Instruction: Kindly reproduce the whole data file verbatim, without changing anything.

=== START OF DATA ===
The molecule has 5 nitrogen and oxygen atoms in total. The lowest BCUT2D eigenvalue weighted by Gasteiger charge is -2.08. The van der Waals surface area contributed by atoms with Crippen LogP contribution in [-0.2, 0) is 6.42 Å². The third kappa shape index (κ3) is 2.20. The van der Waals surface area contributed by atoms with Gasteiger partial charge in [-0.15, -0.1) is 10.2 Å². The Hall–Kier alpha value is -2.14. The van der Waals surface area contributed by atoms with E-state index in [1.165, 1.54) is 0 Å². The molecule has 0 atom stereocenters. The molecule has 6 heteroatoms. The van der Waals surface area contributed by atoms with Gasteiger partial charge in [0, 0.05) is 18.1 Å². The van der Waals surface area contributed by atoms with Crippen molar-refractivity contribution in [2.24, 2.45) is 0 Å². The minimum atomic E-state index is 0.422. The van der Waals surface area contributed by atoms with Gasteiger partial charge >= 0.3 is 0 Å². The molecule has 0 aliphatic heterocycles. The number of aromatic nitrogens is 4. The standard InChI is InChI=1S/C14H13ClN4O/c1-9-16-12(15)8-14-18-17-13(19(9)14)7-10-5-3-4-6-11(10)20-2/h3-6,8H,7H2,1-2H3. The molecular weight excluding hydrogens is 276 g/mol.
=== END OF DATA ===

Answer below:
The molecule has 5 nitrogen and oxygen atoms in total. The lowest BCUT2D eigenvalue weighted by Gasteiger charge is -2.08. The van der Waals surface area contributed by atoms with Crippen LogP contribution in [-0.2, 0) is 6.42 Å². The third kappa shape index (κ3) is 2.20. The van der Waals surface area contributed by atoms with Gasteiger partial charge in [-0.15, -0.1) is 10.2 Å². The Hall–Kier alpha value is -2.14. The van der Waals surface area contributed by atoms with E-state index in [1.165, 1.54) is 0 Å². The molecule has 0 atom stereocenters. The molecule has 6 heteroatoms. The van der Waals surface area contributed by atoms with Gasteiger partial charge in [0, 0.05) is 18.1 Å². The van der Waals surface area contributed by atoms with Crippen molar-refractivity contribution in [2.24, 2.45) is 0 Å². The minimum atomic E-state index is 0.422. The van der Waals surface area contributed by atoms with Gasteiger partial charge >= 0.3 is 0 Å². The molecule has 0 aliphatic heterocycles. The number of aromatic nitrogens is 4. The standard InChI is InChI=1S/C14H13ClN4O/c1-9-16-12(15)8-14-18-17-13(19(9)14)7-10-5-3-4-6-11(10)20-2/h3-6,8H,7H2,1-2H3. The molecular weight excluding hydrogens is 276 g/mol.